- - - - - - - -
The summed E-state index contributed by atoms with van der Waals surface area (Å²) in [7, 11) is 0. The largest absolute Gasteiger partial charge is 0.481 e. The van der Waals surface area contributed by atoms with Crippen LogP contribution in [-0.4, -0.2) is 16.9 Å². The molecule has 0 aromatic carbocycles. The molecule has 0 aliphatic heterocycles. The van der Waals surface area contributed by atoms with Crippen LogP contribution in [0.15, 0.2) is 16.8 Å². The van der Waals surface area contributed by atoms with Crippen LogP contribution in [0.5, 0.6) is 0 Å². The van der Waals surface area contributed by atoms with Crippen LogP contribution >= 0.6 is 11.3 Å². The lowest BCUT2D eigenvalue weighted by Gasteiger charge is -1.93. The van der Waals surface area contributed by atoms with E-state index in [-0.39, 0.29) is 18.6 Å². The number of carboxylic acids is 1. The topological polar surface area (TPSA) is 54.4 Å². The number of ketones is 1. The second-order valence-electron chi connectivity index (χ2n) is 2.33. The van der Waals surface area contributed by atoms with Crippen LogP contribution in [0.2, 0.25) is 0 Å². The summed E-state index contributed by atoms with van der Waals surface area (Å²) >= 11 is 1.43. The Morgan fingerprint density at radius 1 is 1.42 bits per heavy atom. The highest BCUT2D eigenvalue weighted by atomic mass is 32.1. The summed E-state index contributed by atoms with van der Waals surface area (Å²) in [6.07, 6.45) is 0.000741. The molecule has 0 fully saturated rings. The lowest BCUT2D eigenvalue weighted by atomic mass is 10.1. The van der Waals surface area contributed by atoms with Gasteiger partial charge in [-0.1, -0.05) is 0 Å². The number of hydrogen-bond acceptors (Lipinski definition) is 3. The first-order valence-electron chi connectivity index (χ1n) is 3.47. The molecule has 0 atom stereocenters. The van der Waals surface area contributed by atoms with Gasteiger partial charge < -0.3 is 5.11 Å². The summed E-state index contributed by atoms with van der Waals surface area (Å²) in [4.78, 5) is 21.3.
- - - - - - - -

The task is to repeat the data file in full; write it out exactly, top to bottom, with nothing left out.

The summed E-state index contributed by atoms with van der Waals surface area (Å²) in [7, 11) is 0. The largest absolute Gasteiger partial charge is 0.481 e. The van der Waals surface area contributed by atoms with Crippen LogP contribution in [-0.4, -0.2) is 16.9 Å². The molecule has 0 aromatic carbocycles. The molecule has 0 aliphatic heterocycles. The van der Waals surface area contributed by atoms with Crippen LogP contribution in [0.15, 0.2) is 16.8 Å². The van der Waals surface area contributed by atoms with Crippen LogP contribution in [0.5, 0.6) is 0 Å². The van der Waals surface area contributed by atoms with Crippen LogP contribution >= 0.6 is 11.3 Å². The lowest BCUT2D eigenvalue weighted by Gasteiger charge is -1.93. The van der Waals surface area contributed by atoms with E-state index in [-0.39, 0.29) is 18.6 Å². The number of carboxylic acids is 1. The topological polar surface area (TPSA) is 54.4 Å². The number of ketones is 1. The second-order valence-electron chi connectivity index (χ2n) is 2.33. The van der Waals surface area contributed by atoms with Crippen LogP contribution in [0.2, 0.25) is 0 Å². The summed E-state index contributed by atoms with van der Waals surface area (Å²) >= 11 is 1.43. The Morgan fingerprint density at radius 1 is 1.42 bits per heavy atom. The highest BCUT2D eigenvalue weighted by atomic mass is 32.1. The summed E-state index contributed by atoms with van der Waals surface area (Å²) in [6.07, 6.45) is 0.000741. The molecule has 0 fully saturated rings. The lowest BCUT2D eigenvalue weighted by atomic mass is 10.1. The van der Waals surface area contributed by atoms with Gasteiger partial charge in [-0.1, -0.05) is 0 Å². The number of hydrogen-bond acceptors (Lipinski definition) is 3. The first-order valence-electron chi connectivity index (χ1n) is 3.47. The molecule has 0 atom stereocenters. The van der Waals surface area contributed by atoms with Gasteiger partial charge < -0.3 is 5.11 Å². The summed E-state index contributed by atoms with van der Waals surface area (Å²) in [4.78, 5) is 21.3.